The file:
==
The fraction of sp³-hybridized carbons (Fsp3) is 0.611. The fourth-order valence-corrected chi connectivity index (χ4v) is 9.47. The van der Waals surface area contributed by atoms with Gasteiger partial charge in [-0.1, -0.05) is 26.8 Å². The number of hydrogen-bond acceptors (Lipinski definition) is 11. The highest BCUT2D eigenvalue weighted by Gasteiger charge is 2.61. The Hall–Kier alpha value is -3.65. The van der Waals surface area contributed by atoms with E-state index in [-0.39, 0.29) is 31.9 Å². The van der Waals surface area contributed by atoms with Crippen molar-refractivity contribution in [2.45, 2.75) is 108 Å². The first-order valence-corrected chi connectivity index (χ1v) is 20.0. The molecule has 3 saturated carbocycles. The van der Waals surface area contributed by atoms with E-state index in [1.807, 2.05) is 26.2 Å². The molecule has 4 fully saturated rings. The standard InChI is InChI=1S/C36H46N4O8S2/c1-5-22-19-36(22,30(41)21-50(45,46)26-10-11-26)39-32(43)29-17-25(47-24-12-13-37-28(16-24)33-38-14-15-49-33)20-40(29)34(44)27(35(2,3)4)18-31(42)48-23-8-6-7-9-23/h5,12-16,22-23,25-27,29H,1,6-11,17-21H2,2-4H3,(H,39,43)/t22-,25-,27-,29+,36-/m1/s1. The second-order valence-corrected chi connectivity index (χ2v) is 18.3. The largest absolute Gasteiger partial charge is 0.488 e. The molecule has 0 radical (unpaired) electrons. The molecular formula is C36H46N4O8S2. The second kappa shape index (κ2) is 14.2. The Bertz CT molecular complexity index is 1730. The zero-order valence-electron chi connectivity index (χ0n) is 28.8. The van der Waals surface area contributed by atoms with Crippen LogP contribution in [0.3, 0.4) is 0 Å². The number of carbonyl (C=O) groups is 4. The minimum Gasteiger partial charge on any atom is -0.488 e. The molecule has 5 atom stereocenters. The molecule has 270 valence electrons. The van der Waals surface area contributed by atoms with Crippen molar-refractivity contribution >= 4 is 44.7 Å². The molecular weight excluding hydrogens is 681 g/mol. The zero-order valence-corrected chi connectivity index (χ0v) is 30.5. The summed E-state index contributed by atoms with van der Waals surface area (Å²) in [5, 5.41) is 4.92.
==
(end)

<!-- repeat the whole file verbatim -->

The fraction of sp³-hybridized carbons (Fsp3) is 0.611. The fourth-order valence-corrected chi connectivity index (χ4v) is 9.47. The van der Waals surface area contributed by atoms with Gasteiger partial charge in [-0.1, -0.05) is 26.8 Å². The number of hydrogen-bond acceptors (Lipinski definition) is 11. The highest BCUT2D eigenvalue weighted by Gasteiger charge is 2.61. The Hall–Kier alpha value is -3.65. The van der Waals surface area contributed by atoms with E-state index in [-0.39, 0.29) is 31.9 Å². The van der Waals surface area contributed by atoms with Crippen molar-refractivity contribution in [2.45, 2.75) is 108 Å². The first-order valence-corrected chi connectivity index (χ1v) is 20.0. The molecule has 3 saturated carbocycles. The van der Waals surface area contributed by atoms with E-state index in [1.807, 2.05) is 26.2 Å². The molecule has 4 fully saturated rings. The standard InChI is InChI=1S/C36H46N4O8S2/c1-5-22-19-36(22,30(41)21-50(45,46)26-10-11-26)39-32(43)29-17-25(47-24-12-13-37-28(16-24)33-38-14-15-49-33)20-40(29)34(44)27(35(2,3)4)18-31(42)48-23-8-6-7-9-23/h5,12-16,22-23,25-27,29H,1,6-11,17-21H2,2-4H3,(H,39,43)/t22-,25-,27-,29+,36-/m1/s1. The second-order valence-corrected chi connectivity index (χ2v) is 18.3. The largest absolute Gasteiger partial charge is 0.488 e. The molecule has 0 radical (unpaired) electrons. The molecular formula is C36H46N4O8S2. The second kappa shape index (κ2) is 14.2. The Bertz CT molecular complexity index is 1730. The zero-order valence-electron chi connectivity index (χ0n) is 28.8. The van der Waals surface area contributed by atoms with Crippen LogP contribution in [0.3, 0.4) is 0 Å². The number of carbonyl (C=O) groups is 4. The minimum Gasteiger partial charge on any atom is -0.488 e. The molecule has 5 atom stereocenters. The molecule has 270 valence electrons. The van der Waals surface area contributed by atoms with Crippen molar-refractivity contribution >= 4 is 44.7 Å². The molecular weight excluding hydrogens is 681 g/mol. The zero-order valence-corrected chi connectivity index (χ0v) is 30.5. The summed E-state index contributed by atoms with van der Waals surface area (Å²) in [5, 5.41) is 4.92.